Mandy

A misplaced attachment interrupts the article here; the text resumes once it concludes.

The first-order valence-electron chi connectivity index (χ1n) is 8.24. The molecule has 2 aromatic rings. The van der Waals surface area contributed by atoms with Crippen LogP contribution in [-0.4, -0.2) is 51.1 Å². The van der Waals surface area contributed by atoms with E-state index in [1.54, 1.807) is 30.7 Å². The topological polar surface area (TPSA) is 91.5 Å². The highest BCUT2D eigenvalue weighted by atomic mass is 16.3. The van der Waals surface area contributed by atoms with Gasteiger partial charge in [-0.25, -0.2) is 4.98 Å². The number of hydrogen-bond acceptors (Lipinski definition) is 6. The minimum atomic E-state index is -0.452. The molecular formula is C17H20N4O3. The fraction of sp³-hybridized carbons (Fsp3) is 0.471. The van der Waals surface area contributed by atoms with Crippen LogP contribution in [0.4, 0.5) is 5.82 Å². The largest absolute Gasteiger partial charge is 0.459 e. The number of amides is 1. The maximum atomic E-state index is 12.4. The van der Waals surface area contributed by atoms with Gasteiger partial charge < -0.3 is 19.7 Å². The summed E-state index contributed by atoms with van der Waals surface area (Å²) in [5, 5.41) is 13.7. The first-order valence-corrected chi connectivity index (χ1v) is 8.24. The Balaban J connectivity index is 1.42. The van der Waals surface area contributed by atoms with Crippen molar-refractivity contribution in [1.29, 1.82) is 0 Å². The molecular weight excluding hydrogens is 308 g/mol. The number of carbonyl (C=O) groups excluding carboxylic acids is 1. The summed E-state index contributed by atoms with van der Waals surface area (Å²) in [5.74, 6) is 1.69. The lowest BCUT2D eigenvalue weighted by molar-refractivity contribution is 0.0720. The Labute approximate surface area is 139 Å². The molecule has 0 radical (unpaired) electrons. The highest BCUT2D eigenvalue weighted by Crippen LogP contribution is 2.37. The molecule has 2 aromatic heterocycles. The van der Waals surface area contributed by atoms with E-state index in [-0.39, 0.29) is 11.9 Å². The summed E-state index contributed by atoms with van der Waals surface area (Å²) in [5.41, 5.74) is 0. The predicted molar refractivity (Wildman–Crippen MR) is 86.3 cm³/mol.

Pet Shop of Horror revolves around a magical pet shop in Chinatown that just happens to sell pet’s that aren’t like your everyday pet. Each volume is divided into a chapters and each chapter tells a single story of an encounter with this pet shop. Some end up happy while others not so much. In the 4th installment we are given a little more insight into who our Detective is because one of the cases requires him to get help from Count D when they find a house full of fish. With Count D’s help they Pet Shop of Horror revolves around a magical pet shop in Chinatown that just happens to sell pet’s that aren’t like your everyday pet. Each volume is divided into a chapters and each chapter tells a single story of an encounter with this pet shop. Some end up happy while others not so much. In the 4th installment we are given a little more insight into who our Detective is because one of the cases requires him to get help from Count D when they find a house full of fish. With Count D’s help they are able to solve the case. They also have a vampire working it’s way across the country that is searching for something. I found the Dark Horse story interesting because it’s all about horse racing. We also had a chance to see Count D’s collection of horses that are inside of the pet shop. As well as a magical encounter with our detective. I’m hooked on Pet Shop of Horrors it’s written as a series of short stories which have a larger story surrounding them. It’s this creepy concept of a pet shop that happens to not sell traditional pets. Each of the pets really fits into the owner life giving them exactly what they needed at that point in their life and some may not end happy ever after. I have to admit I enjoyed the concept it’s unique and fascinating I had a hard time putting it down because I wanted to know what would happen next. I’m anxious to read the next book so we can learn more about the pet shop but to see what comes out it’s door next. While it may not be a super popular one it’s worth checking out the chapters are perfect for a quick little way to break up the day or just binge reading.